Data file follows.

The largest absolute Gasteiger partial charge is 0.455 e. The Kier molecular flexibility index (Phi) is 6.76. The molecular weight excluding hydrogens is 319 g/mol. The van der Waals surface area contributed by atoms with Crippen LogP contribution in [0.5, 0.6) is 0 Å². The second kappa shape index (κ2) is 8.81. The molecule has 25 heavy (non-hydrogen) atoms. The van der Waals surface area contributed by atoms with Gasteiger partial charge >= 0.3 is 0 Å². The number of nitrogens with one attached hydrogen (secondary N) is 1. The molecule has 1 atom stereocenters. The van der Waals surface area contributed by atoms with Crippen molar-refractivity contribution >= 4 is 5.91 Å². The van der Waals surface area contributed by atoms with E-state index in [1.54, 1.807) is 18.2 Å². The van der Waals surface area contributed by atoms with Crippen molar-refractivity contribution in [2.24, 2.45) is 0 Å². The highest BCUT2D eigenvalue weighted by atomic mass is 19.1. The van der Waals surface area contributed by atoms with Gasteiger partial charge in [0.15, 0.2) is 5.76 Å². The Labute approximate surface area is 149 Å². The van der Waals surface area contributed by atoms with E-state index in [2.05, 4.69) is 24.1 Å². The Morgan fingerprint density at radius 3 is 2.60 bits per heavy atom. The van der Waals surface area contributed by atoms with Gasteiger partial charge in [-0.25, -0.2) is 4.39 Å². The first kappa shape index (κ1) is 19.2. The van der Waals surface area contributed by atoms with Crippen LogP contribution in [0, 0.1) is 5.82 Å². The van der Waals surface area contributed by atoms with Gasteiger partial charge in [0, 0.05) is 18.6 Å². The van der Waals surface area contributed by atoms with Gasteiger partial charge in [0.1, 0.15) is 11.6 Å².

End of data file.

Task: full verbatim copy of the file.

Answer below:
The largest absolute Gasteiger partial charge is 0.455 e. The Kier molecular flexibility index (Phi) is 6.76. The molecular weight excluding hydrogens is 319 g/mol. The van der Waals surface area contributed by atoms with Crippen LogP contribution in [0.5, 0.6) is 0 Å². The second kappa shape index (κ2) is 8.81. The molecule has 25 heavy (non-hydrogen) atoms. The van der Waals surface area contributed by atoms with Gasteiger partial charge >= 0.3 is 0 Å². The number of nitrogens with one attached hydrogen (secondary N) is 1. The molecule has 1 atom stereocenters. The van der Waals surface area contributed by atoms with Crippen molar-refractivity contribution >= 4 is 5.91 Å². The van der Waals surface area contributed by atoms with E-state index in [1.54, 1.807) is 18.2 Å². The van der Waals surface area contributed by atoms with Crippen molar-refractivity contribution in [2.24, 2.45) is 0 Å². The highest BCUT2D eigenvalue weighted by atomic mass is 19.1. The van der Waals surface area contributed by atoms with Gasteiger partial charge in [0.15, 0.2) is 5.76 Å². The Labute approximate surface area is 149 Å². The van der Waals surface area contributed by atoms with E-state index in [2.05, 4.69) is 24.1 Å². The Morgan fingerprint density at radius 3 is 2.60 bits per heavy atom. The van der Waals surface area contributed by atoms with Gasteiger partial charge in [-0.25, -0.2) is 4.39 Å². The first kappa shape index (κ1) is 19.2. The van der Waals surface area contributed by atoms with Crippen LogP contribution in [0, 0.1) is 5.82 Å². The van der Waals surface area contributed by atoms with Gasteiger partial charge in [0, 0.05) is 18.6 Å². The van der Waals surface area contributed by atoms with Gasteiger partial charge in [0.1, 0.15) is 11.6 Å².